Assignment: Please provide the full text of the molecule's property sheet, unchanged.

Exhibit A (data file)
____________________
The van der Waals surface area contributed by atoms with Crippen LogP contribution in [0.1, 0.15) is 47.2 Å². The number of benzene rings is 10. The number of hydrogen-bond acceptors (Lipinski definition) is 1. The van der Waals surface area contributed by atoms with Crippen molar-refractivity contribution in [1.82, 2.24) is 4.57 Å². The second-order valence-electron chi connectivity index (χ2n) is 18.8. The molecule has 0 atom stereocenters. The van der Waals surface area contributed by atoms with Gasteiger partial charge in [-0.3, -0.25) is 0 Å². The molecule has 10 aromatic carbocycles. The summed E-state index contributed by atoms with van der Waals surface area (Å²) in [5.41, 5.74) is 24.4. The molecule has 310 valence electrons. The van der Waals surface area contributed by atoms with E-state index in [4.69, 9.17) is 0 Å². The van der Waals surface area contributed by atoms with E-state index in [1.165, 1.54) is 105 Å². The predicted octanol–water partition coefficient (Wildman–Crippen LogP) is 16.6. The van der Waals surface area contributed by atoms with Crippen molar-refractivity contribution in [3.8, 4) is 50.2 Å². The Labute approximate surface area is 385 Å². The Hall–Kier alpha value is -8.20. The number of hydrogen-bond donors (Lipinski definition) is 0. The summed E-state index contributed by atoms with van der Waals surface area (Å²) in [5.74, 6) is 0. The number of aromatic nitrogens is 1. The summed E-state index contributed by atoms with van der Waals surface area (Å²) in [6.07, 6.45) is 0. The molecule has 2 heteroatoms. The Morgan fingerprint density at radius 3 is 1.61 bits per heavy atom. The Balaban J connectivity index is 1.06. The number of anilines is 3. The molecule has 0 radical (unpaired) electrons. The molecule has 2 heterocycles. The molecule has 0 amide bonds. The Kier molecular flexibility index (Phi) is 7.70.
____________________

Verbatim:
The van der Waals surface area contributed by atoms with Crippen LogP contribution in [0.1, 0.15) is 47.2 Å². The number of benzene rings is 10. The number of hydrogen-bond acceptors (Lipinski definition) is 1. The van der Waals surface area contributed by atoms with Crippen molar-refractivity contribution in [1.82, 2.24) is 4.57 Å². The second-order valence-electron chi connectivity index (χ2n) is 18.8. The molecule has 0 atom stereocenters. The van der Waals surface area contributed by atoms with Gasteiger partial charge in [-0.3, -0.25) is 0 Å². The molecule has 10 aromatic carbocycles. The summed E-state index contributed by atoms with van der Waals surface area (Å²) in [5.41, 5.74) is 24.4. The molecule has 310 valence electrons. The van der Waals surface area contributed by atoms with E-state index in [4.69, 9.17) is 0 Å². The van der Waals surface area contributed by atoms with E-state index in [1.165, 1.54) is 105 Å². The predicted octanol–water partition coefficient (Wildman–Crippen LogP) is 16.6. The van der Waals surface area contributed by atoms with Crippen molar-refractivity contribution in [3.8, 4) is 50.2 Å². The Labute approximate surface area is 385 Å². The Hall–Kier alpha value is -8.20. The number of hydrogen-bond donors (Lipinski definition) is 0. The summed E-state index contributed by atoms with van der Waals surface area (Å²) in [5.74, 6) is 0. The number of aromatic nitrogens is 1. The summed E-state index contributed by atoms with van der Waals surface area (Å²) in [6.07, 6.45) is 0. The molecule has 2 heteroatoms. The Morgan fingerprint density at radius 3 is 1.61 bits per heavy atom. The Balaban J connectivity index is 1.06. The number of anilines is 3. The molecule has 0 radical (unpaired) electrons. The molecule has 2 heterocycles. The molecule has 0 amide bonds. The Kier molecular flexibility index (Phi) is 7.70.